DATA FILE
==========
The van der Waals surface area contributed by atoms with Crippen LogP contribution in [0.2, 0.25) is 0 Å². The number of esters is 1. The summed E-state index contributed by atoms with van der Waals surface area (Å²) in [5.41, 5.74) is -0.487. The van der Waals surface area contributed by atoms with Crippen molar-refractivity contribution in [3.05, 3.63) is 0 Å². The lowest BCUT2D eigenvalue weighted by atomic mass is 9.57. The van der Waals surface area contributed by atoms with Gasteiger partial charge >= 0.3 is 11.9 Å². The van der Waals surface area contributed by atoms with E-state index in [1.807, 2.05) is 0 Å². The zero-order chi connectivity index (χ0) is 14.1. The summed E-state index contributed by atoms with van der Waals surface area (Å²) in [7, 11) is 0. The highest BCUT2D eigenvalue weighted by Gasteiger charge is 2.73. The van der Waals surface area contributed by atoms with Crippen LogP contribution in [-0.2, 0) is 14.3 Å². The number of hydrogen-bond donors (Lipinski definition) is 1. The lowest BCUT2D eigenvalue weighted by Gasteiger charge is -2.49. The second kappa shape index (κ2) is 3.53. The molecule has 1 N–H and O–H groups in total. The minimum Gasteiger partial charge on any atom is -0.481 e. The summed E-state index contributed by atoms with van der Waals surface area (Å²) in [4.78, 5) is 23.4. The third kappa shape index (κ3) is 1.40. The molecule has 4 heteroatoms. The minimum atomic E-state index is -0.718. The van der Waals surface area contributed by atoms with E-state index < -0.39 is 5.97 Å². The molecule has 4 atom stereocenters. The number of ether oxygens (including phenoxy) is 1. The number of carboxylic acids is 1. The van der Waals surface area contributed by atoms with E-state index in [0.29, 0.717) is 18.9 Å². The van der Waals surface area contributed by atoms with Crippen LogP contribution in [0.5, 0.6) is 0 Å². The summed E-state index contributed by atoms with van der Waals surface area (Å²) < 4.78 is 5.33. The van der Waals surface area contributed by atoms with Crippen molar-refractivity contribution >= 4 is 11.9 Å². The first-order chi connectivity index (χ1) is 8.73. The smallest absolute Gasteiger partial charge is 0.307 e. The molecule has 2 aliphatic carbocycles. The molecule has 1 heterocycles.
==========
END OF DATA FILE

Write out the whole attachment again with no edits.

The van der Waals surface area contributed by atoms with Crippen LogP contribution in [0.2, 0.25) is 0 Å². The number of esters is 1. The summed E-state index contributed by atoms with van der Waals surface area (Å²) in [5.41, 5.74) is -0.487. The van der Waals surface area contributed by atoms with Crippen molar-refractivity contribution in [3.05, 3.63) is 0 Å². The lowest BCUT2D eigenvalue weighted by atomic mass is 9.57. The van der Waals surface area contributed by atoms with Gasteiger partial charge >= 0.3 is 11.9 Å². The van der Waals surface area contributed by atoms with E-state index in [1.807, 2.05) is 0 Å². The zero-order chi connectivity index (χ0) is 14.1. The summed E-state index contributed by atoms with van der Waals surface area (Å²) in [7, 11) is 0. The highest BCUT2D eigenvalue weighted by Gasteiger charge is 2.73. The van der Waals surface area contributed by atoms with Crippen LogP contribution in [-0.2, 0) is 14.3 Å². The number of hydrogen-bond donors (Lipinski definition) is 1. The lowest BCUT2D eigenvalue weighted by Gasteiger charge is -2.49. The second kappa shape index (κ2) is 3.53. The molecule has 1 N–H and O–H groups in total. The minimum Gasteiger partial charge on any atom is -0.481 e. The summed E-state index contributed by atoms with van der Waals surface area (Å²) in [4.78, 5) is 23.4. The third kappa shape index (κ3) is 1.40. The molecule has 4 heteroatoms. The minimum atomic E-state index is -0.718. The van der Waals surface area contributed by atoms with E-state index < -0.39 is 5.97 Å². The molecule has 4 atom stereocenters. The number of ether oxygens (including phenoxy) is 1. The number of carboxylic acids is 1. The van der Waals surface area contributed by atoms with E-state index in [0.29, 0.717) is 18.9 Å². The van der Waals surface area contributed by atoms with Crippen LogP contribution in [0.5, 0.6) is 0 Å². The summed E-state index contributed by atoms with van der Waals surface area (Å²) < 4.78 is 5.33. The van der Waals surface area contributed by atoms with Crippen molar-refractivity contribution >= 4 is 11.9 Å². The first-order chi connectivity index (χ1) is 8.73. The smallest absolute Gasteiger partial charge is 0.307 e. The molecule has 2 aliphatic carbocycles. The molecule has 1 heterocycles.